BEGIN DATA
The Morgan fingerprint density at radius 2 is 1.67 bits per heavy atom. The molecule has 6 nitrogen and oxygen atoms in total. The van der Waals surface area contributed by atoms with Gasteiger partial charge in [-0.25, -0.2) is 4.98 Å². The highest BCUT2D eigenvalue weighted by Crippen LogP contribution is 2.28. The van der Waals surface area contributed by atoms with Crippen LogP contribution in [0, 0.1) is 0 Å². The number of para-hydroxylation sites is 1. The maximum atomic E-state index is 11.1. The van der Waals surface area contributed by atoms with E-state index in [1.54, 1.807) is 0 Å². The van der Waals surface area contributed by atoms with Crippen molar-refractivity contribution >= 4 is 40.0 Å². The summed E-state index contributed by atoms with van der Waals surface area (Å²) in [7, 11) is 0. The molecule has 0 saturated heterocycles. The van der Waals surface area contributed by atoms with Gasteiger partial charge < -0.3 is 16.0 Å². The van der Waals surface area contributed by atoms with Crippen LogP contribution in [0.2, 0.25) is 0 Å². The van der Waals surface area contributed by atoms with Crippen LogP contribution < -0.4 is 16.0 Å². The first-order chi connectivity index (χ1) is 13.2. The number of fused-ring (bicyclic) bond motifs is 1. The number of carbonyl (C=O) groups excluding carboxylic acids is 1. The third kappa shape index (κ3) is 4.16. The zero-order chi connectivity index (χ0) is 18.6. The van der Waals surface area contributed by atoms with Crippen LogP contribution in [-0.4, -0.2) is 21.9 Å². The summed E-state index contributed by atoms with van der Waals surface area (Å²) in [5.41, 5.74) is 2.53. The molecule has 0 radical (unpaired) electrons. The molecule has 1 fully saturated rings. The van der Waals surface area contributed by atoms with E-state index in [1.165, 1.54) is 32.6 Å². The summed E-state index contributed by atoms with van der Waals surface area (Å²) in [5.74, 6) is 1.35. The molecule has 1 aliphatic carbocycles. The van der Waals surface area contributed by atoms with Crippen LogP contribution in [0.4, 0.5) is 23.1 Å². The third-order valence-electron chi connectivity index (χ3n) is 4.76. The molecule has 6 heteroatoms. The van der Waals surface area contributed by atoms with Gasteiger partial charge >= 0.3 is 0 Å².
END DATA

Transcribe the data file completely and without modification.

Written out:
The Morgan fingerprint density at radius 2 is 1.67 bits per heavy atom. The molecule has 6 nitrogen and oxygen atoms in total. The van der Waals surface area contributed by atoms with Gasteiger partial charge in [-0.25, -0.2) is 4.98 Å². The highest BCUT2D eigenvalue weighted by Crippen LogP contribution is 2.28. The van der Waals surface area contributed by atoms with Crippen LogP contribution in [0, 0.1) is 0 Å². The number of para-hydroxylation sites is 1. The maximum atomic E-state index is 11.1. The van der Waals surface area contributed by atoms with E-state index in [1.54, 1.807) is 0 Å². The van der Waals surface area contributed by atoms with Crippen molar-refractivity contribution >= 4 is 40.0 Å². The summed E-state index contributed by atoms with van der Waals surface area (Å²) in [7, 11) is 0. The molecule has 0 saturated heterocycles. The van der Waals surface area contributed by atoms with Gasteiger partial charge < -0.3 is 16.0 Å². The van der Waals surface area contributed by atoms with Crippen LogP contribution in [0.2, 0.25) is 0 Å². The van der Waals surface area contributed by atoms with Crippen LogP contribution < -0.4 is 16.0 Å². The first-order chi connectivity index (χ1) is 13.2. The number of fused-ring (bicyclic) bond motifs is 1. The number of carbonyl (C=O) groups excluding carboxylic acids is 1. The third kappa shape index (κ3) is 4.16. The zero-order chi connectivity index (χ0) is 18.6. The van der Waals surface area contributed by atoms with Crippen LogP contribution in [-0.4, -0.2) is 21.9 Å². The summed E-state index contributed by atoms with van der Waals surface area (Å²) in [5.41, 5.74) is 2.53. The molecule has 0 radical (unpaired) electrons. The molecule has 1 fully saturated rings. The van der Waals surface area contributed by atoms with E-state index in [1.165, 1.54) is 32.6 Å². The summed E-state index contributed by atoms with van der Waals surface area (Å²) in [5.74, 6) is 1.35. The molecule has 1 aliphatic carbocycles. The van der Waals surface area contributed by atoms with Crippen LogP contribution in [0.4, 0.5) is 23.1 Å². The third-order valence-electron chi connectivity index (χ3n) is 4.76. The molecule has 6 heteroatoms. The van der Waals surface area contributed by atoms with Gasteiger partial charge >= 0.3 is 0 Å².